Henry’s Exposure Therapy – Part 2 of The Three Lessons in Psychology Series

Users have asked for details about my therapy sessions with my old clients from the internship. I was hesitant to release details of my patients and their treatments but the therapists I console have shown a great deal of interest in my treatment methods. They only asked that I use different names for clients and not to reveal anything that will make them easily identifiable to avoid lawsuits and maintain professionalism. Otherwise, these writings can be considered case studies.

In the comment section of my first post, I described an experience with a veteran returning from an overseas conflict. If you have already read this comment, you know how the story ends but I have included more details in this entry and gotten some help from fellow therapist with information the case to shine a light on what really happened, if that still interests you. Otherwise, I shall begin with “Henry”, my first client.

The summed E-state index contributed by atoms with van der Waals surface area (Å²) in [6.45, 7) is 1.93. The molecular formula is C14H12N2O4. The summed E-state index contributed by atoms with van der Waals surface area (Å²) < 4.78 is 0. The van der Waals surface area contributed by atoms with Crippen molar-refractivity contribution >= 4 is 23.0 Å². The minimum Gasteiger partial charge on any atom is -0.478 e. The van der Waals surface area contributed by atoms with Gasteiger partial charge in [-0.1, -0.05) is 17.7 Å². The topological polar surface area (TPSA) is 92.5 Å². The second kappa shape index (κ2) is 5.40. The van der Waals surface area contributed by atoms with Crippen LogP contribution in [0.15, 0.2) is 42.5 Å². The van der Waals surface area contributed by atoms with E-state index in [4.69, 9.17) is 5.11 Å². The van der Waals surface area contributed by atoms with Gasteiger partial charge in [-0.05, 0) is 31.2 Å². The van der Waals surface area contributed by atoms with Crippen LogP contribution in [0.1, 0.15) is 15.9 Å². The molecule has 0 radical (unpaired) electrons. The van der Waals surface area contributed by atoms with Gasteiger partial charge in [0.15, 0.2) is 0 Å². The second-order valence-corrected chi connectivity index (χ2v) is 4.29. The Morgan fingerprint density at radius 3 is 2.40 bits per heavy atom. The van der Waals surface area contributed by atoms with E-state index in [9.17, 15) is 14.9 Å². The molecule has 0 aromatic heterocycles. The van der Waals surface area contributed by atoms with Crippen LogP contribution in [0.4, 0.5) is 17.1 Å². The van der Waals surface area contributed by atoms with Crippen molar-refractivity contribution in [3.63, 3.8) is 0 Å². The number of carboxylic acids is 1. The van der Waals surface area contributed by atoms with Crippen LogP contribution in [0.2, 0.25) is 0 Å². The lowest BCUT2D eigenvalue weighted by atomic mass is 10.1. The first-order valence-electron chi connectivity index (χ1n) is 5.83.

Henry phoned into Dr. J’s office where I interned doing administrative work and scheduling appointments. Unfortunately, Dr. J was booked for the next two weeks and Henry’s request was for an appointment as soon as possible. The closest appointment I had was in a month’s time after Dr. J returned from a conference in Arizona. There was something in his voice that told me that he wasn’t being impatient but desperately needed help. My instincts are rarely ever wrong when it comes to matters of psychology so I invited him to the office after hours so that we could have a session.

After getting ourselves settled into Dr. J’s office, I asked Henry the purpose of his visit. As I reached for my pen, Henry jumped across the table and grabbed my arm. The look in his eyes told me that was in panic. It was a result of being afraid of something. I asked him to release me as I was only going to grab a pen. He held on for a few moments before releasing his hand from mine and sitting back on his side of the couch.

He seemed embarrassed but asked that I not write anything down of our sessions. He didn’t want to leave a paper trail behind of his visit to the therapist. That’s when he revealed to me that he was in the armed forces. He didn’t want to use his insurance plan because it would be reported and noted on his permanent record. He’d never be considered for advancement again. I respected his wishes and told him we would discuss payment later. Always remember rule number three: Always discuss your salary before starting a job.